Translation & "pre-dubbing" job -- The confounded passage of time!
Thread poster: Dorian Cave

Dorian Cave  Identity Verified
Local time: 18:22
Chinese to French
+ ...
Feb 27, 2017

Hi everyone,

I just gave pre-dubbing a try recently, and found the process rather dumbfounding.

A client asked me to prepare an episode from a TV series for dubbing, meaning:
- translating the dialogue from the script they sent me;
- watching the video, and adding/modifying the dialogue accordingly (i.e. [GRUNTS], [CHUCKLES], [CACKLES WITH WILD LAUGHTER], etc.);
- and for each "block" of speech (i.e. sequence of words spoken by a single character without being interrupted by another), inserting the time code for when that character starts to speak (but no need to indicate when they stop).

The two first tasks were a breeze. But as for the third, well...
Let me try to explain this strange quandary clearly.

As I have experience producing subtitles, I decided to tackle the time code task by using Aegisub — it enables one to conveniently pinpoint a line of dialogue by highlighting a character's voice sound-wave quite precisely. So I pasted the translated dialogue blocks into a new subtitle file, and got down to work.

What I didn't pay attention to (and which the client hadn't specified at first) was that I was supposed to indicate the right time codes using those burnt into the video file — instead of trusting Aegisub's faithful video player. Rookie mistake, probably, but anyway. And I found out, belatedly, that the time codes burned into the file were VERY different from those measured by Aegisub:

- The burned time codes started at 00:59:51.200. That was easy enough to compensate: using Aegisub's "Time Shift" function, I was able to shift all the time codes into the future by adding that amount of time to all the lines, in the end.
- BUT I then found out that not only did the burned-in time start late, it also flowed differently: for instance, while a line of dialogue starting at 00:00:43.960 according to the video player would correspond to 01:00:35.240 in the burned-in time codes (= a time difference of 00:59:51.280), another starting at 00:49:46.305 (video player) would correspond to 01:49:38.080 (= a time difference of 00:59:51.775)!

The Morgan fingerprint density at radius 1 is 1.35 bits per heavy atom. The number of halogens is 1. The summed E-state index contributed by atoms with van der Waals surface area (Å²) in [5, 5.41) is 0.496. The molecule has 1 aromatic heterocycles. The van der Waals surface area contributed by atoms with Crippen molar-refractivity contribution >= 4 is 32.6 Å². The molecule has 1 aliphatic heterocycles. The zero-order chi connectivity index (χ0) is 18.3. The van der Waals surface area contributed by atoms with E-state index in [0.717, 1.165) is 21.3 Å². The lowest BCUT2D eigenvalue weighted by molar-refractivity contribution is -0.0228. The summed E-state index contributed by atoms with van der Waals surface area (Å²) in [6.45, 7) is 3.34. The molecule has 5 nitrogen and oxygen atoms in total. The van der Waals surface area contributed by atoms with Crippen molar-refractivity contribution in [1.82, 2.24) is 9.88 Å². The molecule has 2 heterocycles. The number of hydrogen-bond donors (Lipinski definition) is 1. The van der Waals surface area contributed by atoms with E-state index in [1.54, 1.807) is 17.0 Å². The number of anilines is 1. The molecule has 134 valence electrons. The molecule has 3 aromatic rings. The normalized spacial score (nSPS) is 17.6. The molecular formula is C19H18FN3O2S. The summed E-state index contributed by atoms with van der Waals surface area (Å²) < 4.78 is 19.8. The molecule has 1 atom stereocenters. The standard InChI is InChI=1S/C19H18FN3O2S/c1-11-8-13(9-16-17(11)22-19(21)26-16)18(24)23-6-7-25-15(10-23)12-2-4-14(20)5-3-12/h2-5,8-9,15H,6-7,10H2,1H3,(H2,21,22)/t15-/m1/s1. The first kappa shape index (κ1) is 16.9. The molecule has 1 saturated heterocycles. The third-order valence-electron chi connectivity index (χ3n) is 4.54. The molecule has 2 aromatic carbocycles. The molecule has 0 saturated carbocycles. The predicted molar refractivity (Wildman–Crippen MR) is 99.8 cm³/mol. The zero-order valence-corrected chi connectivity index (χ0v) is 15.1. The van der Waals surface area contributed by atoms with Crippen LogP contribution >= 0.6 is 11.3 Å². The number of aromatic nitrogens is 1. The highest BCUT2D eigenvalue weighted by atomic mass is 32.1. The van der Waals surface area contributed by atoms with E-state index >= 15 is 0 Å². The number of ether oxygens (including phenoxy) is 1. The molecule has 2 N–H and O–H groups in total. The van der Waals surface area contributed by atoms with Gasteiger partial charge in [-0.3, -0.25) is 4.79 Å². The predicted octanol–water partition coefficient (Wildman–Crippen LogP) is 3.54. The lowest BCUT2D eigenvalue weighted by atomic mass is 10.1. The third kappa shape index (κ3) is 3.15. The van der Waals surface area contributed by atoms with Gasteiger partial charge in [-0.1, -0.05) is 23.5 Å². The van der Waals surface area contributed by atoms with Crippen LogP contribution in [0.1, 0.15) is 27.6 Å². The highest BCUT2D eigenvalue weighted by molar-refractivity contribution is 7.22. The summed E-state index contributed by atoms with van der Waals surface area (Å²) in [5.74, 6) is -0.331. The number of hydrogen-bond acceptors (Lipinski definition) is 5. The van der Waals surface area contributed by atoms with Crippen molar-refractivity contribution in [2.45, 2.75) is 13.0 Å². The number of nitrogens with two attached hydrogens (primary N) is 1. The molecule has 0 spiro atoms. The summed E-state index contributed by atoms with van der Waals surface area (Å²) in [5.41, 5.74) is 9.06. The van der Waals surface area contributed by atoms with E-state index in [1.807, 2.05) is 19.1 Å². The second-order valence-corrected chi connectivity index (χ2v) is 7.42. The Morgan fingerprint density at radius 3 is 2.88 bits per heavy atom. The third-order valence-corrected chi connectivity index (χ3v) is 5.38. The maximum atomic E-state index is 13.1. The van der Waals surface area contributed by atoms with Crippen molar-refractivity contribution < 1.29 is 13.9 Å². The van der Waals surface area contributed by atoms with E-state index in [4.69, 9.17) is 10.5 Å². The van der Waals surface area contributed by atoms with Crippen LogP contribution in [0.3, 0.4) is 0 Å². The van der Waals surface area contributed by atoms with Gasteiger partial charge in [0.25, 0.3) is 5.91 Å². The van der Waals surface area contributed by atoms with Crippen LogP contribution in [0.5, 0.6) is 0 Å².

In a word, the time difference between different segments across the video file was NOT THE SAME — as if the burned-in time codes sometimes accelerated or slowed down randomly. It's only a matter of a few hundred milliseconds, to be sure, but still...

Because of that, in the end, I ended up with time codes that were perfectly correct based on the video file's audio track, but whose accuracy varied according to the burned-in time codes.


- Has anyone else encountered this kind of situation?
- O ye seasoned pre-dubbers out there: what sort of software would you use to accomplish this kind of task — i.e. only relying on burned-in time codes, instead of audio soundwaves? (Please don't tell me you just use a pen, paper, and the space bar of your video player).

Any feedback much appreciated.



Dorian Cave  Identity Verified
Local time: 18:22
Chinese to French
+ ...
Duh Feb 27, 2017

Turns out the burned in time codes are displayed as frames, of course [facepalm]
(This project has become a crash course in video editing terminology...)

Just in case anyone might need some help in converting timecodes from one format to the other:


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Translation & "pre-dubbing" job -- The confounded passage of time!

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